Saint New York Is Out To Be A Personal Care Grail Brand For Streetwear Fans
For streetwear fans, there’s a long list of fashion and footwear grail brands, including Supreme, Palace, Neighbourhood, Nike and Adidas. When it comes to personal care brands, though, the list of grail brands hasn’t been written.
“These guys are using the normal cast of characters. They are using the stuff you can buy at Walgreens and CVS,” says Jake McCabe, founding partner at V Magazine, former global creative director at Coty for the Marc Jacobs and Calvin Klein fragrance houses, and chief creative officer at WPP agency SJR. “Milk Makeup, Kylie Cosmetics and Glossier are talking directly to women and girls. Where’s the stuff connecting with guys in a relevant way for today? Saint New York is a reaction to that.”
Saint New York, a new brand from McCabe and Alexandra Moosally, executive director of luxury accessories and ready-to-wear line Figue, aims to provide personal care items as covetable as the latest sneaker drop. It’s launching with a $20 aluminum-free deodorant enclosed in cylindrical packaging that has a custom twistable rubberized plastic base resembling a sneaker sole with tread.
“Saint New York is about giving guys the opportunity to be who they want to be and feel free to express themselves boldly,” says McCabe. “It might be an overused term, but I think it’s about a community for these younger guys and feeling welcome, but still finding something special and unique. It’s about confidence and feeling excited about yourself with no judgement.”
The guy Saint New York is directed at is comfortable with a high-low mix of merchandise. He saves up to purchase an Off-White piece while buying resold sneakers on StockX or GOAT. Saint New York’s appellation is a nod to the duality of its customer’s tastes and the tough-chic sensibility of the streetwear in his wardrobe. It combines elevated saintliness with the urban jungle of New York.
“Milk Makeup, Kylie Cosmetics and Glossier are talking directly to women and girls. Where’s the stuff connecting with guys in a relevant way for today? Saint New York is a reaction to that.”
“There’s something in this duality that isn’t being captured by brands offered to guys today,” says McCabe. “Whereas the newer brands are really about minimal design and high-minded ingredient stories, what differentiates us is we are coming at this as more of a lifestyle brand.”
Saint New York isn’t the only embryonic player sensing streetwear culture is being overlooked in the grooming and personal care space. Estée Lauder and Malin + Goetz recently collaborated with streetwear retailer Kith, and professional surfers and skateboarders Curren Caples, Sean Malto, Jack Freestone and Mikey February have come together to create the brand Kelsen. Residing at the intersection of two growing segments—streetwear and men’s grooming—the brands deemed credible by streetwear aficionados could be poised to be leaders in a nascent, but potentially large, corner of the market.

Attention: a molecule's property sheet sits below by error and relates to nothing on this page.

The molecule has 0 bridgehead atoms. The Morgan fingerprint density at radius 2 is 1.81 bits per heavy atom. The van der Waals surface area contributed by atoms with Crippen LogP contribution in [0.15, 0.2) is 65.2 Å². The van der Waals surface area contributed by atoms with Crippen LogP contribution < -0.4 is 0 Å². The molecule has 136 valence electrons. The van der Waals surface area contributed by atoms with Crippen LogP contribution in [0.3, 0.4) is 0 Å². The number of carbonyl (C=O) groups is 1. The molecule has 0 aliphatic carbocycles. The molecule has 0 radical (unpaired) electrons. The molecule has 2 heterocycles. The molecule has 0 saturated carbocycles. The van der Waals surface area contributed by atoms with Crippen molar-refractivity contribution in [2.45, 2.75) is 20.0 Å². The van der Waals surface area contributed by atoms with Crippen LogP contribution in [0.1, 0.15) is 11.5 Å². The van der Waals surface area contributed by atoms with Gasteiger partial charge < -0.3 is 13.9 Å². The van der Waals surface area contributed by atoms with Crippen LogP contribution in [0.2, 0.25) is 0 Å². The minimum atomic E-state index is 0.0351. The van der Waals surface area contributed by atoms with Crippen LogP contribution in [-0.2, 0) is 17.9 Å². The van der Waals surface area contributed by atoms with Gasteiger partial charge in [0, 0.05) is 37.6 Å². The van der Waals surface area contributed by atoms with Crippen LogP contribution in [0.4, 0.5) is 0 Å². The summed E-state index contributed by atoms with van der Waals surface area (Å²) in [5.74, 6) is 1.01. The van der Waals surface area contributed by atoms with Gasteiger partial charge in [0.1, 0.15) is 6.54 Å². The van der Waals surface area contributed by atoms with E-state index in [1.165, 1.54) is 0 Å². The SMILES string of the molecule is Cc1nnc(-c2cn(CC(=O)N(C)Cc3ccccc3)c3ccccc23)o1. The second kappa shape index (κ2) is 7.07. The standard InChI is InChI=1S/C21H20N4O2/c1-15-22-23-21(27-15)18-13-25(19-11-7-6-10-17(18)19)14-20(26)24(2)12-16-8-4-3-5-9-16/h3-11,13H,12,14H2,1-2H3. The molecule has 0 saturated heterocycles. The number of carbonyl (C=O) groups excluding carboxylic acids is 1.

The idea for Saint New York germinated when McCabe’s sons, 15-year-old Declan and 12-year-old Tenzin, started to become afflicted by pubescent stench and needed a deodorant to combat it. In the available deodorants, McCabe didn’t spot anything that would resonate with them. He also figured deodorant is a good product to kick off a brand because it’s a staple that commands loyalty, is replenished regularly and inserts itself into the routine of the user.
“Deodorant is a top seller, but it’s unloved,” says McCabe. “It’s got ‘odor’ in its name, and I think it can be an afterthought. We want it to be a primary thought, and that’s why we opened up Saint New York with it.”
Pinning down formulation and scent wasn’t easy. Moosally details Saint New York ran 10 scent options by 30 guys to determine a fresh concoction of bergamot, lavender, vanilla, sandalwood, jasmine and amber developed by Givaudan was the best scent for its debut 2.6-oz. deodorant. The deodorant’s hypoallergenic formulation was heavily tested on the pits of Moosally and McCabe, and their friends and family members. McCabe explains it has a greater percentage of fragrance oil than most deodorants to make it last longer.
Saint New York won’t stick to deodorant alone. The brand expects to expand into other products teenage boys and young men crowd their bathrooms with such as body spray and body wash, and eventually move beyond the bathroom to items they’ll tote with them out of the house. Befitting the streetwear business, Saint New York is primed for collaborations as well. McCabe points out its logo—an in-your-face pronouncement of the brand in black and white block letters rather than a precious suggestion of it—isn’t static and can be modified for partnership purposes.
At the outset, Saint New York is selling via a direct-to-consumer model. Moosally and McCabe anticipate it will enter wholesale distribution next year. Before embarking on retail, the co-founders are focused on executing activations and outreach efforts particularly in the New York area. Saint New York is participating in Brooklyn Fashion Week, which runs through Oct. 16, and will soon be throwing a sneaker giveaway.
Moosally and McCabe declined to disclose the investment it took to bring the brand to life or a first-year sales projection. “Up until this point, it’s been self-funded. Obviously, we believe strongly in Saint New York, and we want to have proof of concept, get feedback and learn as we go. Only after that point will we go out to investors,” says Moosally, emphasizing, “We think it’s really important for our customers to see who we are and the authenticity behind the brand.”